What makes a person withdraw from the seen and known world most people live in in favor of an environment fashioned solely according to his or her own visionary fantasies? Failure, disappointment, opportunity, true ecstatic experience? In the case of Eddie Owens Martin, it seems it must have been some combination of all those that transformed a son of sharecroppers in rural Georgia into the berobed creator of Pasaquan—the immersive art environment Martin worked on for the last 30 or so years of his life. Organized by Columbus State University in Columbus, Georgia, and running through March 11 at Intuit: The Center for Intuitive and Outsider Art, "In the Land of Pasaquan: The Story of Eddie Owens Martin" attempts to tell his tale through his paintings, drawings, clothing, sculpture, and ritual objects.
Born in 1908, Martin harbored artistic ambitions from an early age. He fled his rural Georgia home in 1922 at age 14, ending up in New York City, where he quickly became a Greenwich Village character. He made ends meet as a drag queen, street hustler, and fortune teller, all the while trying with virtually no success to make a living as a painter. Sometime in the 1930s he traveled back to his parents' home outside Buena Vista, Georgia, and while gravely ill began to have visions of a fantastic land he named Pasaquan. He rechristened himself Saint EOM and set about making his vision a reality. After his mother's passing in 1950, he inherited the seven acres of land he'd spend the rest of his life turning into the utopia of his fever dream.
Much of the Intuit exhibit is taken up by Martin's repetitive renderings of androgynous dancerlike figures in form-fitting, aggressively patterned outfits. Most have wide cheekbones, pointy slim noses, and combed-up bouffants culminating in spit curls. Sometimes these creatures float in undefined space; other times they're placed in crudely rendered rooms or landscapes. The more successful pictures are ones in which brightly colored patterns dominate, as Martin's ability to render seen space is at about that of a precocious middle schooler's. Robbed of the larger context of Pasaquan itself, the exhibit can only hint at the grand, immersive vision Martin tried to create.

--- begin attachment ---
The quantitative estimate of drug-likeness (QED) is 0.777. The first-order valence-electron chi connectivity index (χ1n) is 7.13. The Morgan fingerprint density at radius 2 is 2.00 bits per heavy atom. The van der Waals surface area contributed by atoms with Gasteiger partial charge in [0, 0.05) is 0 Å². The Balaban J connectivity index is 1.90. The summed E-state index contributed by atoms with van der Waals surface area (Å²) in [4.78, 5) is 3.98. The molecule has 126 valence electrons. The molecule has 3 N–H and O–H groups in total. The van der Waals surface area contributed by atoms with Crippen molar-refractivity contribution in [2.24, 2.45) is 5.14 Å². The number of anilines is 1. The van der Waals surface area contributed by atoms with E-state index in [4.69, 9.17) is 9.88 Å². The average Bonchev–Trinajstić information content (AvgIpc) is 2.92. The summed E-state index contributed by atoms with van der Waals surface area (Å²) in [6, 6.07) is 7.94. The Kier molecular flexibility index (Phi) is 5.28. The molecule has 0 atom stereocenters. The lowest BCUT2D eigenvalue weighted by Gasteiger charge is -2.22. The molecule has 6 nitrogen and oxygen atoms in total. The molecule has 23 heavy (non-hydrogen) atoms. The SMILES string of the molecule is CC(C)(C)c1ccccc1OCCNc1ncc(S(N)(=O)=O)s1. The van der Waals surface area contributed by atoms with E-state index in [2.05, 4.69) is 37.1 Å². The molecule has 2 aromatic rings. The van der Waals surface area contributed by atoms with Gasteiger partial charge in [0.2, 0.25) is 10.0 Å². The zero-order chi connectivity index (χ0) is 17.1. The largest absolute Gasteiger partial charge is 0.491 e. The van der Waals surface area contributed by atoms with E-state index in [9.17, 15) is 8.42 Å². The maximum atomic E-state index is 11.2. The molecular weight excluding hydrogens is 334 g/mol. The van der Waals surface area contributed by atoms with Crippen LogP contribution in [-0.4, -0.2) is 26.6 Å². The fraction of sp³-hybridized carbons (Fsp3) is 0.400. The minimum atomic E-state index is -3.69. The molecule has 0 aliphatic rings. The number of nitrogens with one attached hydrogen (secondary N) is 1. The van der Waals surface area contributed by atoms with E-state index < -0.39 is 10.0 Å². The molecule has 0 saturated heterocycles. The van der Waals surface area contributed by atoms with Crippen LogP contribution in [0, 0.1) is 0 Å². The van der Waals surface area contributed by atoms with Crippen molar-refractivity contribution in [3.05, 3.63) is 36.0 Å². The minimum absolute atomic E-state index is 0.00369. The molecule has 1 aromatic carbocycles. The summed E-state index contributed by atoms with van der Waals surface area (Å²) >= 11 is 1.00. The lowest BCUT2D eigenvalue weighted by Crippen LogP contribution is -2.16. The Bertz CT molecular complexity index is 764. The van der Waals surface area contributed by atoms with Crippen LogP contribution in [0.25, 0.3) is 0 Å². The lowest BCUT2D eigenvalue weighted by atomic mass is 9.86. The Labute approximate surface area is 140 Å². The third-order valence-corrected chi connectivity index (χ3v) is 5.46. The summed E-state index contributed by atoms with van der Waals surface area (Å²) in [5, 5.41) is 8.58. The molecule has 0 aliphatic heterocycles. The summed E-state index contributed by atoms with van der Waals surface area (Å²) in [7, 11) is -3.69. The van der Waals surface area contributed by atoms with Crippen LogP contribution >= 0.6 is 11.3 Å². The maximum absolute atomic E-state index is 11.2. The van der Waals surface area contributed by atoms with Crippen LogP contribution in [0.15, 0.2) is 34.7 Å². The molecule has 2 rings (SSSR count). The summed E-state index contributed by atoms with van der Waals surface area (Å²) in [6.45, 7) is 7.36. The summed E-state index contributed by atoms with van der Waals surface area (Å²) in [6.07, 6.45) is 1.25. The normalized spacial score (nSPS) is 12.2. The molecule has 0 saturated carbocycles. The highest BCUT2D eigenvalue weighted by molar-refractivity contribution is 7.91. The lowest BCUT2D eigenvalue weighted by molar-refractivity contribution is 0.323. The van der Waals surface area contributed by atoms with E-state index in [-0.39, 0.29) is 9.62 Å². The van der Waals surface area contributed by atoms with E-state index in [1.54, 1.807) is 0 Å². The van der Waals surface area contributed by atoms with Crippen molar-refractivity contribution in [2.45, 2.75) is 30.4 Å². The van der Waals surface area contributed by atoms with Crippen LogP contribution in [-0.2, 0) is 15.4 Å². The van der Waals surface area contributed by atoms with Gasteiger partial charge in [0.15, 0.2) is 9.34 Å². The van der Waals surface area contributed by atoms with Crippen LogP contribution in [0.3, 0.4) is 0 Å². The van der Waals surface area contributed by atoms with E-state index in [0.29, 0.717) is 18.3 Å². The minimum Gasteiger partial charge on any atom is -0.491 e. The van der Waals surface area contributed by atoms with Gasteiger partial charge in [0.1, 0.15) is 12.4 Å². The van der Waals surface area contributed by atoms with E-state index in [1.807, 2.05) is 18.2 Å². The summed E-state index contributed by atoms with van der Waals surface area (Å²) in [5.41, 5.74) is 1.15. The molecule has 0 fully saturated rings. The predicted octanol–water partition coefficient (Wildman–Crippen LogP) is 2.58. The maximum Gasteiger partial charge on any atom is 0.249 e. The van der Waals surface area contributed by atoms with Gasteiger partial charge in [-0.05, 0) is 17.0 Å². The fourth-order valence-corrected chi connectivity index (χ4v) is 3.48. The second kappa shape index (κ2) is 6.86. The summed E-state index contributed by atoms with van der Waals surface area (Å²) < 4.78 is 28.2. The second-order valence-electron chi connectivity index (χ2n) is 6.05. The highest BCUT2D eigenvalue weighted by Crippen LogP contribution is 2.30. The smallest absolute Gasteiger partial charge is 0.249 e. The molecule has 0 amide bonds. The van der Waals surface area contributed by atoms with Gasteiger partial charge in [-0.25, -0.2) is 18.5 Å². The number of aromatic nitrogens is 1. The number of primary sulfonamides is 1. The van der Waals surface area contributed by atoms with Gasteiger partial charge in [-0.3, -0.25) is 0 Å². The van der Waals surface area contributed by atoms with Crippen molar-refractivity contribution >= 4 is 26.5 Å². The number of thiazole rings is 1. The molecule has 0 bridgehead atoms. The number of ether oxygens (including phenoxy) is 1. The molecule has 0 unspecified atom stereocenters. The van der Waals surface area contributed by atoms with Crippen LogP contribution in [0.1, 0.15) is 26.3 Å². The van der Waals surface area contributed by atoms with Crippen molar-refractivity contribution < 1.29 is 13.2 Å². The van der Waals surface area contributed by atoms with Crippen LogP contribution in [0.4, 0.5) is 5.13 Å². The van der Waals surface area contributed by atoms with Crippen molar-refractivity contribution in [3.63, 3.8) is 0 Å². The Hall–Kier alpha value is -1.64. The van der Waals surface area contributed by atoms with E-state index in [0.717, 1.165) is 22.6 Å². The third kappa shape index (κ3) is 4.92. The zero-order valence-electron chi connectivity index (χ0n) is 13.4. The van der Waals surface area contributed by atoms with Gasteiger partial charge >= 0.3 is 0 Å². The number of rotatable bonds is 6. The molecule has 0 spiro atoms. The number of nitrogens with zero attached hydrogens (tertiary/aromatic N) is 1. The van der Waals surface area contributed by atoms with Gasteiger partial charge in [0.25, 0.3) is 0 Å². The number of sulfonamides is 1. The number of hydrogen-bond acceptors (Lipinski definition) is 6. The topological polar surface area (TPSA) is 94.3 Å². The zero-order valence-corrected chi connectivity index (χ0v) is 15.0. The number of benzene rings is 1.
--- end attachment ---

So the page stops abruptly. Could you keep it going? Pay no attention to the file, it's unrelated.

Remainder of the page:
The show made me ponder, not for the first time, the entire idea of the "outsider" artist. At the heart of most definitions is the notion of an isolated, self-taught, obsessive eccentric conjuring a mysterious universe we're then asked to admire with awe, from the perspective of our own dull, everyday lives. But was Martin really even an outsider? He spent many years in New York soaking in art and culture of every type, while trying and failing to make a conventional art career for himself. After concocting an origin myth borne out of his illness, he set about creating an art environment on the land where he was born; still, at no point was he estranged from the community around him. He had help from locals in constructing and decorating the buildings on the grounds of his domain. Also, much of the imagery and symbolism in his work is recognizably inspired by various native cultures of the Americas and elsewhere.
It's no accident that Martin made his living as a fortune teller for many years in order to fund his art. Photographs of him in turbans and colorful robes put one in mind of an amusing, mostly harmless charlatan. Wall text in the show indicates that he claimed the patterned suits many of his figures wear had magical powers of levitation and flight, but few of his pictures communicate any such magic. My favorite piece in the entire show is a simple tempera rendering of flowers in a container. It's painted in flat colors, and the two flowers are like eyes looking back at the viewer. Few other pictures here have the same unadorned evocative power.
The Kohler Foundation has done an extensive restoration of Pasaquan, and it's now open to the public much of the year. The best thing this exhibit can do is inspire its visitors to make the trip to Georgia to see Martin's temple to himself and his vision. Whether he was a mystical genius or just an aspiring artist who lucked into having a larger canvas than most artists could ever dream of might be answered in Georgia. Robbed of proper context, the show at Intuit just leaves one with a lot of questions. v